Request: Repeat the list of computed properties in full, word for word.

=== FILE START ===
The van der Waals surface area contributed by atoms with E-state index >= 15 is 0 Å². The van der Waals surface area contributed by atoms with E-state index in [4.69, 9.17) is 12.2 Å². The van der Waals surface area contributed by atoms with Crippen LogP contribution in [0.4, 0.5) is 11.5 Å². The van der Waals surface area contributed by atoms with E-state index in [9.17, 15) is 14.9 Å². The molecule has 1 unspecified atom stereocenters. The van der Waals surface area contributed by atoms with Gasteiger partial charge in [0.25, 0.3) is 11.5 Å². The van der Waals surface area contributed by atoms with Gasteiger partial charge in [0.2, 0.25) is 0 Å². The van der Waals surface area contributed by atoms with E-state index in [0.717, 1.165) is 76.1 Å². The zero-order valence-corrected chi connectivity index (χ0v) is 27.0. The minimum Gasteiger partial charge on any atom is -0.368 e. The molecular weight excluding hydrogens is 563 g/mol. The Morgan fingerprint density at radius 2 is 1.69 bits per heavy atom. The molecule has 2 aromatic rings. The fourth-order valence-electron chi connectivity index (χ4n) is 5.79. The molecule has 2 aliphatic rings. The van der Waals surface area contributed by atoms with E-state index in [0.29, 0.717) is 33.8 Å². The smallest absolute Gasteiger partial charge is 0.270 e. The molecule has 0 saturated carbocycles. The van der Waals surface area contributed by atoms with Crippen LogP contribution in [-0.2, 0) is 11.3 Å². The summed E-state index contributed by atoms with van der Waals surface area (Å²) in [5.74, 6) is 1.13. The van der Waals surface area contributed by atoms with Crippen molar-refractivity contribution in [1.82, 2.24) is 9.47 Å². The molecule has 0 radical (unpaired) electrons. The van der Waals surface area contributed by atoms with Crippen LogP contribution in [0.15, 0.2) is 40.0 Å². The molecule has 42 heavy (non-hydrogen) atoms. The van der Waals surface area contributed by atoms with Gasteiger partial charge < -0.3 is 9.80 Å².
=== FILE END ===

The van der Waals surface area contributed by atoms with E-state index >= 15 is 0 Å². The van der Waals surface area contributed by atoms with E-state index in [4.69, 9.17) is 12.2 Å². The van der Waals surface area contributed by atoms with Crippen LogP contribution in [0.4, 0.5) is 11.5 Å². The van der Waals surface area contributed by atoms with E-state index in [9.17, 15) is 14.9 Å². The molecule has 1 unspecified atom stereocenters. The van der Waals surface area contributed by atoms with Gasteiger partial charge in [0.25, 0.3) is 11.5 Å². The van der Waals surface area contributed by atoms with Gasteiger partial charge in [0.2, 0.25) is 0 Å². The van der Waals surface area contributed by atoms with E-state index in [0.717, 1.165) is 76.1 Å². The zero-order valence-corrected chi connectivity index (χ0v) is 27.0. The minimum Gasteiger partial charge on any atom is -0.368 e. The molecular weight excluding hydrogens is 563 g/mol. The Morgan fingerprint density at radius 2 is 1.69 bits per heavy atom. The molecule has 2 aromatic rings. The fourth-order valence-electron chi connectivity index (χ4n) is 5.79. The molecule has 2 aliphatic rings. The van der Waals surface area contributed by atoms with E-state index in [0.29, 0.717) is 33.8 Å². The smallest absolute Gasteiger partial charge is 0.270 e. The molecule has 0 saturated carbocycles. The van der Waals surface area contributed by atoms with Crippen LogP contribution in [-0.2, 0) is 11.3 Å². The summed E-state index contributed by atoms with van der Waals surface area (Å²) in [5.74, 6) is 1.13. The van der Waals surface area contributed by atoms with Crippen molar-refractivity contribution in [1.82, 2.24) is 9.47 Å². The molecule has 0 radical (unpaired) electrons. The van der Waals surface area contributed by atoms with Crippen LogP contribution in [0.15, 0.2) is 40.0 Å². The molecule has 42 heavy (non-hydrogen) atoms. The van der Waals surface area contributed by atoms with Gasteiger partial charge < -0.3 is 9.80 Å².